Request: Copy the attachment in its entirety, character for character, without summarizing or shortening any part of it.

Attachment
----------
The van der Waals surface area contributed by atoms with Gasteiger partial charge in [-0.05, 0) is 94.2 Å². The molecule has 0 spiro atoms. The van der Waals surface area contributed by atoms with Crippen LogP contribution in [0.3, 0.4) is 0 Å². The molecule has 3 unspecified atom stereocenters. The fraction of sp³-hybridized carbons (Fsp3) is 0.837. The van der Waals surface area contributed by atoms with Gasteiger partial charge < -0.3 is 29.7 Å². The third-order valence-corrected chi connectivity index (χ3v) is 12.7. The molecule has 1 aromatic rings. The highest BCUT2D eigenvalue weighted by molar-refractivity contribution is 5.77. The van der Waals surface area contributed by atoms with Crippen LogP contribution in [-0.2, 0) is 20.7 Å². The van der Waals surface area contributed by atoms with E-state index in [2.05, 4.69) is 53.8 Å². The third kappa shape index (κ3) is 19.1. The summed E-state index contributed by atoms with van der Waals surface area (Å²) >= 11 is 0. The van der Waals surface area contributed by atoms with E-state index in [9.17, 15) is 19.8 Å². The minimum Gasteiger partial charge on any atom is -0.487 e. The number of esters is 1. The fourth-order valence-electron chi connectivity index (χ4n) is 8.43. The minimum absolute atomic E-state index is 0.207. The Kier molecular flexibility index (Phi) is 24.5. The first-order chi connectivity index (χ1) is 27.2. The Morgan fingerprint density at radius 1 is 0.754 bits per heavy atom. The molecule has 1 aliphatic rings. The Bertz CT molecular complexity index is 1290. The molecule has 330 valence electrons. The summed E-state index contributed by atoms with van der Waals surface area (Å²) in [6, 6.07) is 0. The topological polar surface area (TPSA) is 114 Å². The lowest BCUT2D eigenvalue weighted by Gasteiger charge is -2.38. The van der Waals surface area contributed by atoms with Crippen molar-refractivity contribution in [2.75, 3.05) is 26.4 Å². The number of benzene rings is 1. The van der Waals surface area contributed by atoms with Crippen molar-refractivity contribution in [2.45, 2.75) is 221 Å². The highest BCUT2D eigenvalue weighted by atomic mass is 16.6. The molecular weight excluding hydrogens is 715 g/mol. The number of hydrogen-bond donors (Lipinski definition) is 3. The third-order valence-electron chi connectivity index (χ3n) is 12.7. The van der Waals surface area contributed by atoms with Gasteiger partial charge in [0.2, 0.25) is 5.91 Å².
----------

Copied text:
The van der Waals surface area contributed by atoms with Gasteiger partial charge in [-0.05, 0) is 94.2 Å². The molecule has 0 spiro atoms. The van der Waals surface area contributed by atoms with Crippen LogP contribution in [0.3, 0.4) is 0 Å². The molecule has 3 unspecified atom stereocenters. The fraction of sp³-hybridized carbons (Fsp3) is 0.837. The van der Waals surface area contributed by atoms with Gasteiger partial charge < -0.3 is 29.7 Å². The third-order valence-corrected chi connectivity index (χ3v) is 12.7. The molecule has 1 aromatic rings. The highest BCUT2D eigenvalue weighted by molar-refractivity contribution is 5.77. The van der Waals surface area contributed by atoms with Crippen LogP contribution in [-0.2, 0) is 20.7 Å². The van der Waals surface area contributed by atoms with E-state index in [2.05, 4.69) is 53.8 Å². The third kappa shape index (κ3) is 19.1. The summed E-state index contributed by atoms with van der Waals surface area (Å²) >= 11 is 0. The van der Waals surface area contributed by atoms with E-state index in [9.17, 15) is 19.8 Å². The minimum Gasteiger partial charge on any atom is -0.487 e. The number of esters is 1. The fourth-order valence-electron chi connectivity index (χ4n) is 8.43. The minimum absolute atomic E-state index is 0.207. The Kier molecular flexibility index (Phi) is 24.5. The first-order chi connectivity index (χ1) is 27.2. The Morgan fingerprint density at radius 1 is 0.754 bits per heavy atom. The molecule has 1 aliphatic rings. The Bertz CT molecular complexity index is 1290. The molecule has 330 valence electrons. The summed E-state index contributed by atoms with van der Waals surface area (Å²) in [6, 6.07) is 0. The topological polar surface area (TPSA) is 114 Å². The lowest BCUT2D eigenvalue weighted by Gasteiger charge is -2.38. The van der Waals surface area contributed by atoms with Crippen molar-refractivity contribution in [2.75, 3.05) is 26.4 Å². The number of benzene rings is 1. The van der Waals surface area contributed by atoms with Crippen molar-refractivity contribution in [2.45, 2.75) is 221 Å². The highest BCUT2D eigenvalue weighted by atomic mass is 16.6. The molecular weight excluding hydrogens is 715 g/mol. The number of hydrogen-bond donors (Lipinski definition) is 3. The third-order valence-electron chi connectivity index (χ3n) is 12.7. The van der Waals surface area contributed by atoms with Gasteiger partial charge in [0.2, 0.25) is 5.91 Å².